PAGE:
We know that burning fat by exercising is troublesome without a focus on maintaining a proper diet. This is a reasonable well established truth and in principle underlines that energy in minus energy out is what counts. But notice the last fact about the elite sportsmen, they didn't have the appetite to compensate for the exercise. Simply put if you train 2 hours a few times a week, the body will compensate because you get hungry!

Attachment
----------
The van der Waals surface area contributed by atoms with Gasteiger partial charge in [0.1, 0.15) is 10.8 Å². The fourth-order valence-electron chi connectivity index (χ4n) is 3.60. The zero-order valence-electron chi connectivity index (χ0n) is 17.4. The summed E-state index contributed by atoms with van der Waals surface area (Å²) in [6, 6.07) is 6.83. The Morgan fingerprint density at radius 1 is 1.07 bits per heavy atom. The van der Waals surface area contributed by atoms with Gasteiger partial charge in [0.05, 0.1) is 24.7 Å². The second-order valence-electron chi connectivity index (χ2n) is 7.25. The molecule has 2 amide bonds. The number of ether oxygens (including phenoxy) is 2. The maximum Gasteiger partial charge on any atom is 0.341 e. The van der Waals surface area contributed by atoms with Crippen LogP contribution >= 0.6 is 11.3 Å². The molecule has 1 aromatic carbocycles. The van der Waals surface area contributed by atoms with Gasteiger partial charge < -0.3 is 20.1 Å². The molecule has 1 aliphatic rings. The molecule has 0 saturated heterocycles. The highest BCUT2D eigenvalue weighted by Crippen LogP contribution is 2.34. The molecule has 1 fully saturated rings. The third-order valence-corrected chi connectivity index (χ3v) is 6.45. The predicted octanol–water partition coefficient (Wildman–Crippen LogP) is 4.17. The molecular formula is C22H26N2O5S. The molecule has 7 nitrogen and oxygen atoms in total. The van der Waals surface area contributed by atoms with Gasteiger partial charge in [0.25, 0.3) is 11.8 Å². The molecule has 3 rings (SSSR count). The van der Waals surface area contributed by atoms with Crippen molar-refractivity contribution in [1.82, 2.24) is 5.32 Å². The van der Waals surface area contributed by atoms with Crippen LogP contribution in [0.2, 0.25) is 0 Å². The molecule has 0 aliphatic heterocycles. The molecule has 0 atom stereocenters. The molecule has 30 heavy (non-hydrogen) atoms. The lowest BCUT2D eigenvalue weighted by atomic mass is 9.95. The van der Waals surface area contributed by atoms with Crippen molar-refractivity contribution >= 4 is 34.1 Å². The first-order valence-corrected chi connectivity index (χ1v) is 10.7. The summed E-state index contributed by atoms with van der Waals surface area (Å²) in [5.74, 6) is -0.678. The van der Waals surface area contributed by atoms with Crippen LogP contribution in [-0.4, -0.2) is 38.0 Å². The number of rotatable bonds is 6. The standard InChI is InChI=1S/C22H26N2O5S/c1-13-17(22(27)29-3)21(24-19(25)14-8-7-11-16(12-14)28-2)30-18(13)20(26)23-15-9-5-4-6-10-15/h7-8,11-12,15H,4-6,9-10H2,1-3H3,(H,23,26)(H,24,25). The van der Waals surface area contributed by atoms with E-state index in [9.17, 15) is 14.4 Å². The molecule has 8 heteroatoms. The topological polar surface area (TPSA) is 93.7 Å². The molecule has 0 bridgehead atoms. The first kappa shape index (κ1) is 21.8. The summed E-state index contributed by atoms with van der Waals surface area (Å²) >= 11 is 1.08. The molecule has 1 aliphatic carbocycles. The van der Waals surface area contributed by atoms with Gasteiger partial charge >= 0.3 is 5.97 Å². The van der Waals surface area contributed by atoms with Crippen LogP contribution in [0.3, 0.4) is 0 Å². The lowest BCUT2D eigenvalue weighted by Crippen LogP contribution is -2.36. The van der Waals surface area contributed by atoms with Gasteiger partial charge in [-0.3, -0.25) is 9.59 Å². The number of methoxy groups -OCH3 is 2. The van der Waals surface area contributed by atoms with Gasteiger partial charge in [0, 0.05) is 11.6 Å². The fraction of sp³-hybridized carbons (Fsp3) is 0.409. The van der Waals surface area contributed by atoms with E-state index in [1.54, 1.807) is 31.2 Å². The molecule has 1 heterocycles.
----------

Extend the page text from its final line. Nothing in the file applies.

It seems that it's common for people to get fatter when they get over 40. That is a well established it seem and attributed to people's underlying burn rate being lowered with age, but also less interests to exercise and various health problems that creep into life as well as we get older. From this one could ask oneself; If we could experience a change with time, wouldn't it be logical that there also is a variation across the population, and explaining that some people stay thin whatever they eat and some does not. To me it's obvious that all people have a regulator when it comes to energy intake and that regulator may be tuned a bit differently in different people. Being good add collecting energy at the waist is not really a bad feature, in case you experience famines. At least historically those people have an advantage as they can use the stored energy. And of course if you are obese, you also tend to have problems in normal life where there is plenty of calories. In total two opposite environmental forces that typically results in a variation between individuals as there is no strong obvious optimal point. Hence due to some general knowledge of biology (genetics) you would expect that there should be a variation in the population. All those people who maintain that there is just energy in and energy out must in my mind must quantify the variability in the population in order to have a correct argument. Not knowing this means that one need to be more open minded about it.